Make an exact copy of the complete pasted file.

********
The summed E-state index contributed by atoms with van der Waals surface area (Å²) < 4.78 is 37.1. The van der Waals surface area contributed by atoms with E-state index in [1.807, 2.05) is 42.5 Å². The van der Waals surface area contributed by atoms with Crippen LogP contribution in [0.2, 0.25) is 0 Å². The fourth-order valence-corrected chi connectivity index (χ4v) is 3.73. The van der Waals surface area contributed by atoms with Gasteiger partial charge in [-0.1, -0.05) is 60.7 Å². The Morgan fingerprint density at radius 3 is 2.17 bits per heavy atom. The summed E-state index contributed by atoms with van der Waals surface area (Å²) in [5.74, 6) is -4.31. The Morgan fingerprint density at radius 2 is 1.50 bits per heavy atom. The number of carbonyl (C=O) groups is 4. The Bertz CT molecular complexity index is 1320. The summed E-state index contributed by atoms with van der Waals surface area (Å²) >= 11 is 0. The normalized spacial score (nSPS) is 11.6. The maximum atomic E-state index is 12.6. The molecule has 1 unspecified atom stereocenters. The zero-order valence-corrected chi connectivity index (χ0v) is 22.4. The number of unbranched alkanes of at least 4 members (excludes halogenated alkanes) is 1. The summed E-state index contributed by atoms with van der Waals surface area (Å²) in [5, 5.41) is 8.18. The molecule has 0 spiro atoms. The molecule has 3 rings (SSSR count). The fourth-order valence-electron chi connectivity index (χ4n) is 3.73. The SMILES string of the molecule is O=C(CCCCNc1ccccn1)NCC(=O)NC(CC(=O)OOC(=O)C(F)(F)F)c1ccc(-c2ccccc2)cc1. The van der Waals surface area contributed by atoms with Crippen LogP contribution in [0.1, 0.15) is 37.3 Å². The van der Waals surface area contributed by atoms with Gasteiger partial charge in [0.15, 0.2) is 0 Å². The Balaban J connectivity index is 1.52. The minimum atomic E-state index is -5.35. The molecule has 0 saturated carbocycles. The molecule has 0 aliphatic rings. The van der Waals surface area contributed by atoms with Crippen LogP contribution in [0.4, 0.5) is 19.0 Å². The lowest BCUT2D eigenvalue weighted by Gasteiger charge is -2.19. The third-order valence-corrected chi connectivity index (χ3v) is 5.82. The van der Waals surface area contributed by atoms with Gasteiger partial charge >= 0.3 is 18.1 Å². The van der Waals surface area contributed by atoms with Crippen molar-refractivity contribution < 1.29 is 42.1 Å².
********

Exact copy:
The summed E-state index contributed by atoms with van der Waals surface area (Å²) < 4.78 is 37.1. The van der Waals surface area contributed by atoms with E-state index in [1.807, 2.05) is 42.5 Å². The van der Waals surface area contributed by atoms with Crippen LogP contribution in [0.2, 0.25) is 0 Å². The fourth-order valence-corrected chi connectivity index (χ4v) is 3.73. The van der Waals surface area contributed by atoms with Gasteiger partial charge in [-0.1, -0.05) is 60.7 Å². The Morgan fingerprint density at radius 3 is 2.17 bits per heavy atom. The summed E-state index contributed by atoms with van der Waals surface area (Å²) in [5.74, 6) is -4.31. The Morgan fingerprint density at radius 2 is 1.50 bits per heavy atom. The number of carbonyl (C=O) groups is 4. The Bertz CT molecular complexity index is 1320. The summed E-state index contributed by atoms with van der Waals surface area (Å²) >= 11 is 0. The normalized spacial score (nSPS) is 11.6. The maximum atomic E-state index is 12.6. The molecule has 1 unspecified atom stereocenters. The zero-order valence-corrected chi connectivity index (χ0v) is 22.4. The number of unbranched alkanes of at least 4 members (excludes halogenated alkanes) is 1. The summed E-state index contributed by atoms with van der Waals surface area (Å²) in [5, 5.41) is 8.18. The molecule has 0 spiro atoms. The molecule has 3 rings (SSSR count). The fourth-order valence-electron chi connectivity index (χ4n) is 3.73. The SMILES string of the molecule is O=C(CCCCNc1ccccn1)NCC(=O)NC(CC(=O)OOC(=O)C(F)(F)F)c1ccc(-c2ccccc2)cc1. The van der Waals surface area contributed by atoms with Crippen LogP contribution in [0.1, 0.15) is 37.3 Å². The van der Waals surface area contributed by atoms with Gasteiger partial charge in [0.15, 0.2) is 0 Å². The Balaban J connectivity index is 1.52. The minimum atomic E-state index is -5.35. The molecule has 0 saturated carbocycles. The molecule has 0 aliphatic rings. The van der Waals surface area contributed by atoms with Crippen LogP contribution in [0.4, 0.5) is 19.0 Å². The lowest BCUT2D eigenvalue weighted by Gasteiger charge is -2.19. The third-order valence-corrected chi connectivity index (χ3v) is 5.82. The van der Waals surface area contributed by atoms with Gasteiger partial charge >= 0.3 is 18.1 Å². The van der Waals surface area contributed by atoms with Crippen molar-refractivity contribution < 1.29 is 42.1 Å².